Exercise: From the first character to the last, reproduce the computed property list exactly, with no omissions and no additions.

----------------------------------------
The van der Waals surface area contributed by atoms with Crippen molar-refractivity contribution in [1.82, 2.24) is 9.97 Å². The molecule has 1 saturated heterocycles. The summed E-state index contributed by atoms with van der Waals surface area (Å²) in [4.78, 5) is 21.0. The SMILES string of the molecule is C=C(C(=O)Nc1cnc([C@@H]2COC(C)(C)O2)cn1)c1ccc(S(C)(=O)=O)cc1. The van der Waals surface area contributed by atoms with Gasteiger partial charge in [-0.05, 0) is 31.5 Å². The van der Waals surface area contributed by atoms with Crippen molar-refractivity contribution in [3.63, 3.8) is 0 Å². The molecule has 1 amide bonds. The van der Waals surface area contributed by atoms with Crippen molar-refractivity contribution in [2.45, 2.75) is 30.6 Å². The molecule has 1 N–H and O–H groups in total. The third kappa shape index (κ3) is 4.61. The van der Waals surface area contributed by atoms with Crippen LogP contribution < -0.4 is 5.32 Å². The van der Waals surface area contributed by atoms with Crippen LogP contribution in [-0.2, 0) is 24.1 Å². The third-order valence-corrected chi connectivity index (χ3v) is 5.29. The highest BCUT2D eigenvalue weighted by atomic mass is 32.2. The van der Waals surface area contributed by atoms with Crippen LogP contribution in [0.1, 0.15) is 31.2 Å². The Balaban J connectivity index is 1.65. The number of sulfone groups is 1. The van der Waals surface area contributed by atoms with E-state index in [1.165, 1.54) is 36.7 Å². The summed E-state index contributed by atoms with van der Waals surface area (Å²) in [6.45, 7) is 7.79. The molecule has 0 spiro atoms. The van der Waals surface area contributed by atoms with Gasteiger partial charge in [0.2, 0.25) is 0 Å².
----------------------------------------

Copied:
The van der Waals surface area contributed by atoms with Crippen molar-refractivity contribution in [1.82, 2.24) is 9.97 Å². The molecule has 1 saturated heterocycles. The summed E-state index contributed by atoms with van der Waals surface area (Å²) in [4.78, 5) is 21.0. The SMILES string of the molecule is C=C(C(=O)Nc1cnc([C@@H]2COC(C)(C)O2)cn1)c1ccc(S(C)(=O)=O)cc1. The van der Waals surface area contributed by atoms with Gasteiger partial charge in [-0.05, 0) is 31.5 Å². The van der Waals surface area contributed by atoms with Crippen molar-refractivity contribution in [3.63, 3.8) is 0 Å². The molecule has 1 amide bonds. The van der Waals surface area contributed by atoms with Crippen molar-refractivity contribution in [2.45, 2.75) is 30.6 Å². The molecule has 1 N–H and O–H groups in total. The third kappa shape index (κ3) is 4.61. The van der Waals surface area contributed by atoms with Crippen LogP contribution < -0.4 is 5.32 Å². The van der Waals surface area contributed by atoms with Crippen LogP contribution in [-0.2, 0) is 24.1 Å². The third-order valence-corrected chi connectivity index (χ3v) is 5.29. The highest BCUT2D eigenvalue weighted by atomic mass is 32.2. The van der Waals surface area contributed by atoms with Crippen LogP contribution in [0.1, 0.15) is 31.2 Å². The Balaban J connectivity index is 1.65. The number of sulfone groups is 1. The van der Waals surface area contributed by atoms with E-state index in [1.165, 1.54) is 36.7 Å². The summed E-state index contributed by atoms with van der Waals surface area (Å²) in [6.45, 7) is 7.79. The molecule has 0 spiro atoms. The van der Waals surface area contributed by atoms with Gasteiger partial charge in [0.2, 0.25) is 0 Å².